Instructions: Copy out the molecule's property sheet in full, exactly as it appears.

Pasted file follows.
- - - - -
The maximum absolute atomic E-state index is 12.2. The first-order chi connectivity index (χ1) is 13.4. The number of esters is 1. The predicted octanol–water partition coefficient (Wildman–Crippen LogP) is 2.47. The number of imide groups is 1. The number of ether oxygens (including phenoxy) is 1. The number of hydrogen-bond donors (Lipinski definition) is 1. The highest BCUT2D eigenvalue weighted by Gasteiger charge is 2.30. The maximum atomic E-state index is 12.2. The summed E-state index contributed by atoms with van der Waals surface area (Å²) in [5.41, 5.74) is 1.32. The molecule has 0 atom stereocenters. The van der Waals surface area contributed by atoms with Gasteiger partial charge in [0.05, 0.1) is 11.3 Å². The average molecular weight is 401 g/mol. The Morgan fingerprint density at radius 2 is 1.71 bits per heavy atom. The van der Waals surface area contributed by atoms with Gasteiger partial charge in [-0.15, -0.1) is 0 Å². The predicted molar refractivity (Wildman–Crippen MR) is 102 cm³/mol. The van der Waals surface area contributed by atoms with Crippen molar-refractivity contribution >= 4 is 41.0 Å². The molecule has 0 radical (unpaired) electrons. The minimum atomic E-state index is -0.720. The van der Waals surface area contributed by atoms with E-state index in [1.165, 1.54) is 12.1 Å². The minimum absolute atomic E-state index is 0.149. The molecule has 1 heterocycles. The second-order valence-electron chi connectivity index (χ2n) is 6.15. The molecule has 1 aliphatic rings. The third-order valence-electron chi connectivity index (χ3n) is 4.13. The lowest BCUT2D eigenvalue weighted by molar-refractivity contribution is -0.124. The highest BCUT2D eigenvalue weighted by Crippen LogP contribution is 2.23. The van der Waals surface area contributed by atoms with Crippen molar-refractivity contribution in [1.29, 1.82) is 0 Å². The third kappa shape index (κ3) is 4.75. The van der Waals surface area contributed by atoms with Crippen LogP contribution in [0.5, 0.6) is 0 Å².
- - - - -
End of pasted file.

The maximum absolute atomic E-state index is 12.2. The first-order chi connectivity index (χ1) is 13.4. The number of esters is 1. The predicted octanol–water partition coefficient (Wildman–Crippen LogP) is 2.47. The number of imide groups is 1. The number of ether oxygens (including phenoxy) is 1. The number of hydrogen-bond donors (Lipinski definition) is 1. The highest BCUT2D eigenvalue weighted by Gasteiger charge is 2.30. The maximum atomic E-state index is 12.2. The summed E-state index contributed by atoms with van der Waals surface area (Å²) in [5.41, 5.74) is 1.32. The molecule has 0 atom stereocenters. The van der Waals surface area contributed by atoms with Gasteiger partial charge in [0.05, 0.1) is 11.3 Å². The average molecular weight is 401 g/mol. The Morgan fingerprint density at radius 2 is 1.71 bits per heavy atom. The van der Waals surface area contributed by atoms with Gasteiger partial charge in [-0.15, -0.1) is 0 Å². The predicted molar refractivity (Wildman–Crippen MR) is 102 cm³/mol. The van der Waals surface area contributed by atoms with Crippen molar-refractivity contribution >= 4 is 41.0 Å². The molecule has 0 radical (unpaired) electrons. The minimum atomic E-state index is -0.720. The van der Waals surface area contributed by atoms with E-state index in [1.165, 1.54) is 12.1 Å². The minimum absolute atomic E-state index is 0.149. The molecule has 1 heterocycles. The second-order valence-electron chi connectivity index (χ2n) is 6.15. The molecule has 1 aliphatic rings. The third-order valence-electron chi connectivity index (χ3n) is 4.13. The lowest BCUT2D eigenvalue weighted by molar-refractivity contribution is -0.124. The highest BCUT2D eigenvalue weighted by Crippen LogP contribution is 2.23. The van der Waals surface area contributed by atoms with Crippen molar-refractivity contribution in [1.29, 1.82) is 0 Å². The third kappa shape index (κ3) is 4.75. The van der Waals surface area contributed by atoms with Crippen LogP contribution in [0.5, 0.6) is 0 Å².